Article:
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Vivek Kumar


Student at National Institute of Science and Technology NIST

Civil Engineering at National Institute of Science and Technology NIST

Subject Expertise


General Information


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Work Experience / Internship


    INTERN · Civil Engineering Dhanbad, Jharkhand, India
    From : 2016 May Till : 2016 June


  • National Institute of Science and Technology NIST

    B.Tech . Civil Engineering .
    From : 2015 August 05 Till : 2019 April 04

Research And Projects

  • STREAM FLOW PREDICTION USING SWAT MODEL iin Mahanadi catchment (Sambalpur, Orissa)

    SWAT (Soil & Water Assessment Tool) is a river basin scale model developed to quantify the impact of land management practices in large, complex watersheds. SWAT is a public domain software enabled model actively supported by the USDA Agricultural Research Service at the Blackland Research & Extension Center in Temple, Texas, USA. It is a hydrology model with the following components: weather, surface runoff, return flow, percolation, evapotranspiration, transmission losses, pond and reservoir storage, crop growth and irrigation, groundwater flow, reach routing, nutrient and pesticide loading, and water transfer. SWAT can be considered a watershed hydrological transport model. This model is used worldwide and is continuously under development. I've done my Project in Mahanadi Catchment, Sambalpur, Odisha

    An Underwater windmill like a device that extracts power from the tides. Renewable energy technologies are becoming an increasingly favourable alternative to conventional energy sources to assuage fossil fuel related issues. Tidal energy offers a vast and reliable energy source. This technology is similar to wind energy technology, with the rotor blades driven not by wind power but by tidal currents. The gravitational pull of the moon produces a swift tidal current, which spins the long blades of the turbine . Which in turn produces electricity via different parts of underwater windmill . This Energy derived from the moon that now helps to power a small arctic village. Why it is called as “underwater windmill” ? "Basically it's like putting a windmill in the water," said Bjorn Bekken, a project manager for Hammerfest Strom. Or as it’s looking like a wind mill & are installed on the ocean floor and large river bed , that means these are under the water.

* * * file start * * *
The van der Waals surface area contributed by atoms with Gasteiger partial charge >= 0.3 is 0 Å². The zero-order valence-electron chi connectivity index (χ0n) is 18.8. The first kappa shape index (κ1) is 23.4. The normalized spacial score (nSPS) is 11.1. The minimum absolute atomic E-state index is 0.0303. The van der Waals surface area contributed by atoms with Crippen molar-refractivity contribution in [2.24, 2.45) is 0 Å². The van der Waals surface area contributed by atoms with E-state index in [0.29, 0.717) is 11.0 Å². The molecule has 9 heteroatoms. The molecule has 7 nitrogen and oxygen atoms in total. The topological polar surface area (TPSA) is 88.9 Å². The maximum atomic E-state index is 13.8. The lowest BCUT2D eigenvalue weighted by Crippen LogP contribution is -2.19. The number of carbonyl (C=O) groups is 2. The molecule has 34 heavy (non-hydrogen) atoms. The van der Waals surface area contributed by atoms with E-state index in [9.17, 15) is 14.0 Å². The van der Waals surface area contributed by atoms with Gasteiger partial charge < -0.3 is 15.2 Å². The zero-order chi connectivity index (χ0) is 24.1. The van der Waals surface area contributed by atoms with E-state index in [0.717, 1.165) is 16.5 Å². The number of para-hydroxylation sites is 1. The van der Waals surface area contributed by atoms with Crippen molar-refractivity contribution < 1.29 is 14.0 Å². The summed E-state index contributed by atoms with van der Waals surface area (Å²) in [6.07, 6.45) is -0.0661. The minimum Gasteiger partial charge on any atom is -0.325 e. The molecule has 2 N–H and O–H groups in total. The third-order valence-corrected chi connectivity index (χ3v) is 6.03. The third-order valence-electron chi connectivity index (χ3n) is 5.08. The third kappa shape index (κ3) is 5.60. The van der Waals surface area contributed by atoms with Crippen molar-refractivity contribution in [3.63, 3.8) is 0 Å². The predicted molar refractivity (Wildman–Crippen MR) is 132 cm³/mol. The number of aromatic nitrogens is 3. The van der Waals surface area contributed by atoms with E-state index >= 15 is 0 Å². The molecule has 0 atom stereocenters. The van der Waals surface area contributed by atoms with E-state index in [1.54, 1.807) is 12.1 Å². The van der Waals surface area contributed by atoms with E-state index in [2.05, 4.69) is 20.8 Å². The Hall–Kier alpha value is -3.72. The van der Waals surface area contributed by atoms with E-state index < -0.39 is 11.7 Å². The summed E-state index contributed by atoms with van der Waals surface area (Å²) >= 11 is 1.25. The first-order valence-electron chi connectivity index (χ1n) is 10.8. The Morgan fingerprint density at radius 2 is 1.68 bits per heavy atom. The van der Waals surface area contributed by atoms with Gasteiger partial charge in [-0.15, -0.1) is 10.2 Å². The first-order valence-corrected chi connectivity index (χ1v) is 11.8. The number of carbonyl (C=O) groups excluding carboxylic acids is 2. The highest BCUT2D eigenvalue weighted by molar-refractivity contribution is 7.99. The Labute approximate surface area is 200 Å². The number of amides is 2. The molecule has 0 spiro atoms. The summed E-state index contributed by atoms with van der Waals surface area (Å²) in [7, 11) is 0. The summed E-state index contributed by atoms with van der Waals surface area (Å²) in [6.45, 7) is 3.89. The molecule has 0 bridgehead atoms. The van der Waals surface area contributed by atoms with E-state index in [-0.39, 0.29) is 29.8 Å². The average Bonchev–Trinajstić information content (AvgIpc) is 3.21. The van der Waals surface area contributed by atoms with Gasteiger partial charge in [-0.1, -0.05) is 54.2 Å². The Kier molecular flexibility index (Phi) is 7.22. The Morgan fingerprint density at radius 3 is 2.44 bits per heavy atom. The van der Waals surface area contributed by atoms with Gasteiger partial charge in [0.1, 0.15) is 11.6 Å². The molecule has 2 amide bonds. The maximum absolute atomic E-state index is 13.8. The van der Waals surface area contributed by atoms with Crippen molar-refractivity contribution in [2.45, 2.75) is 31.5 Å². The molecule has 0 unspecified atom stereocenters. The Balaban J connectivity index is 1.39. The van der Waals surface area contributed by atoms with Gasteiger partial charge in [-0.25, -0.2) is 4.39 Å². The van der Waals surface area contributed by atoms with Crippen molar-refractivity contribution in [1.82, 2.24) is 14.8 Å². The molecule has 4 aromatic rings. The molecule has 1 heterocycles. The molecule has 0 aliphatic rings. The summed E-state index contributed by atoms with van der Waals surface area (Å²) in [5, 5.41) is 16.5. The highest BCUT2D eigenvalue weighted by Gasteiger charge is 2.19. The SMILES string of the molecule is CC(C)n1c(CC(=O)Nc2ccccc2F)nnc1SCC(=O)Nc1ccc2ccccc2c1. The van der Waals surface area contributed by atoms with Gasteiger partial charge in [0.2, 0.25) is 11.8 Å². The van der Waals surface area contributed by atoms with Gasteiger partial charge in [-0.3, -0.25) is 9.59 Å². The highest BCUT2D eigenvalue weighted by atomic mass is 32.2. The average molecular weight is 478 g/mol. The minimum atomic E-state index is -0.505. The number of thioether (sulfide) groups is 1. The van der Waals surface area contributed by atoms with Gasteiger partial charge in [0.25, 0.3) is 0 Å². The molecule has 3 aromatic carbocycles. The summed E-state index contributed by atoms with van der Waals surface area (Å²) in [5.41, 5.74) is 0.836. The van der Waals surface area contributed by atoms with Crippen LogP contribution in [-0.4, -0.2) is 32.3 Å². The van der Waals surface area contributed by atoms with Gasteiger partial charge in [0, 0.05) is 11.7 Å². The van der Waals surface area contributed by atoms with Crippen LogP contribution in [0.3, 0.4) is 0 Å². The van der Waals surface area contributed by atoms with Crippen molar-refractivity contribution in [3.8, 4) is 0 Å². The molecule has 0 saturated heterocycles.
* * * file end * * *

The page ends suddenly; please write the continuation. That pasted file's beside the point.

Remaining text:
• Modeling the effects of future land use change on water quality under multiple scenarios: A case study of low-input agriculture with hay/pasture production

    Understanding the relationship between land use and freshwater quality is necessary foreffective water management. This study sought to evaluate the impacts of future landuse change on water quality in an agriculture dominated watershed in South Dakota.Taking into account three cases (A1B, A2 and B1) of the FOREcasting SCEnarios (FORE-SCE) of Land use Change modeling framework, possible changes in surface runoff, sedi-ment, nitrate and total phosphorus by the end of the 21st century were assessed relativeto the baseline (National Land Cover Database 2011) comprising a multi-year period fromthe recent past (2006–2014). The Soil and Water Assessment Tool (SWAT) was used forsimulating hydrology and water quality, where particular attention was given to landtransformation from ‘‘high-input” to ‘‘low-input” agriculture. The analysis revealed thaturban areas and low-input hay/pasture production would expand from conversion of for-est, grassland and high-input cultivated cropland. While afforestation might also occurundercertainfuturescenarioassumptionssuchasB1,allthethreescenariosaresuggestiveof complete grassland depletion bythe first quarter of this century. Simulationresults sug-gested that water quality would improve with expansion of hay/pasture production (aslow-input agriculture), reducing surface runoff volume, sediment, nitrate and total phos-phorus loads by 3–14% across all three future scenarios of land use change. This study pro-vides an example on how physically-based land use projections can be ingested in SWATmodeling to identify possible environmental implications of future land use changes.Similar studies adopted onlarge scales would be useful tosupport holistic water resourcesmanagement strategies and associated policy interventions.

Lecture Notes